The Taming of the Shrew | Critical Essay by Karen Newman

This literature criticism consists of approximately 22 pages of analysis & critique of The Taming of the Shrew.
This section contains 6,379 words
(approx. 22 pages at 300 words per page)
Buy the Critical Essay by Karen Newman

Critical Essay by Karen Newman

SOURCE: “Renaissance Family Politics and Shakespeare's The Taming of the Shrew,” in English Literary Renaissance, Vol. 16, No. 1, Winter, 1986, pp. 86-100.

In the following essay, Newman analyzes gender and power roles in The Taming of the Shrew against the backdrop of Elizabethan culture.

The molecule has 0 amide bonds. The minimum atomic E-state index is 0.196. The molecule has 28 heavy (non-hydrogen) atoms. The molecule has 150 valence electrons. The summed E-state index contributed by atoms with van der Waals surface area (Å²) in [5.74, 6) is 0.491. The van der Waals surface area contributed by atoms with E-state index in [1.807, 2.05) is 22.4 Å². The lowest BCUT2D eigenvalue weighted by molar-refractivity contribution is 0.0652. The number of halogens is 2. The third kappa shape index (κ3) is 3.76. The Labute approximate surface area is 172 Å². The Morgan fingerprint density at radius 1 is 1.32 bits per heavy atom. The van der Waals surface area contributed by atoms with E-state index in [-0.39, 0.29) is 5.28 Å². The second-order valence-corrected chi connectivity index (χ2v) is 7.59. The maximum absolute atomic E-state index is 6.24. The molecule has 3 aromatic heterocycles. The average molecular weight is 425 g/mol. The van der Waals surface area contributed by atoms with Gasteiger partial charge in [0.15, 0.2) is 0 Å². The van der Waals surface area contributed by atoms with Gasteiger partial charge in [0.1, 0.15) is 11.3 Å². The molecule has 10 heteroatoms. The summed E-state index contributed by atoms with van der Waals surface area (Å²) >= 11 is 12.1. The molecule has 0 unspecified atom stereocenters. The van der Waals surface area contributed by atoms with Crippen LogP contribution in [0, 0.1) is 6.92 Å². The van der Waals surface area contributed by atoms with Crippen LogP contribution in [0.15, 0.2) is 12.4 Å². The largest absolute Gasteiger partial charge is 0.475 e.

Wetherden, Suffolk. Plough Monday, 1604. A drunken tanner, Nicholas Rosyer, staggers home from the alehouse. On arriving at his door, he is greeted by his wife with “dronken dogg, pisspott and other unseemly names.” When Rosyer tried to come to bed to her, she “still raged against him and badd him out dronken dogg dronken pisspott.” She struck him several times, clawed his face and arms, spit at him and beat him out of bed. Rosyer retreated, returned to the alehouse, and drank until he could hardly...

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This section contains 6,379 words
(approx. 22 pages at 300 words per page)
Buy the Critical Essay by Karen Newman